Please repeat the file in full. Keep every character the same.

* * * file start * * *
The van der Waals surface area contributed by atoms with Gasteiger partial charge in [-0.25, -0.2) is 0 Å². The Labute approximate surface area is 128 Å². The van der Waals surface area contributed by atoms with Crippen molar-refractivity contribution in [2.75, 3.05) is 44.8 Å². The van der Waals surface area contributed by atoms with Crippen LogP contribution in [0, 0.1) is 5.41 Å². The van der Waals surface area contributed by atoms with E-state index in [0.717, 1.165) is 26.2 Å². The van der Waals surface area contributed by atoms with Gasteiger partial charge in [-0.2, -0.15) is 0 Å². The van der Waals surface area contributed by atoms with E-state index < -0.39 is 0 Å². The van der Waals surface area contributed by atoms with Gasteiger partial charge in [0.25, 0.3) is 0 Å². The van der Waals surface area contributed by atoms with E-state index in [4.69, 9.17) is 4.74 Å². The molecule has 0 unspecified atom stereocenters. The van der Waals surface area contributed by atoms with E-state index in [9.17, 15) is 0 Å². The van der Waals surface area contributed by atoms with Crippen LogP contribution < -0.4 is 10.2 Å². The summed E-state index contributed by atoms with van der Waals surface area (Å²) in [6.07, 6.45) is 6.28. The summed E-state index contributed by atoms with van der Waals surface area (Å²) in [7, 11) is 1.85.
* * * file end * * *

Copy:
The van der Waals surface area contributed by atoms with Gasteiger partial charge in [-0.25, -0.2) is 0 Å². The Labute approximate surface area is 128 Å². The van der Waals surface area contributed by atoms with Crippen molar-refractivity contribution in [2.75, 3.05) is 44.8 Å². The van der Waals surface area contributed by atoms with Crippen LogP contribution in [0, 0.1) is 5.41 Å². The van der Waals surface area contributed by atoms with E-state index in [0.717, 1.165) is 26.2 Å². The van der Waals surface area contributed by atoms with Gasteiger partial charge in [-0.2, -0.15) is 0 Å². The van der Waals surface area contributed by atoms with E-state index < -0.39 is 0 Å². The van der Waals surface area contributed by atoms with Gasteiger partial charge in [0.25, 0.3) is 0 Å². The van der Waals surface area contributed by atoms with E-state index in [4.69, 9.17) is 4.74 Å². The molecule has 0 unspecified atom stereocenters. The van der Waals surface area contributed by atoms with E-state index in [9.17, 15) is 0 Å². The van der Waals surface area contributed by atoms with Crippen LogP contribution < -0.4 is 10.2 Å². The summed E-state index contributed by atoms with van der Waals surface area (Å²) in [6.07, 6.45) is 6.28. The summed E-state index contributed by atoms with van der Waals surface area (Å²) in [7, 11) is 1.85.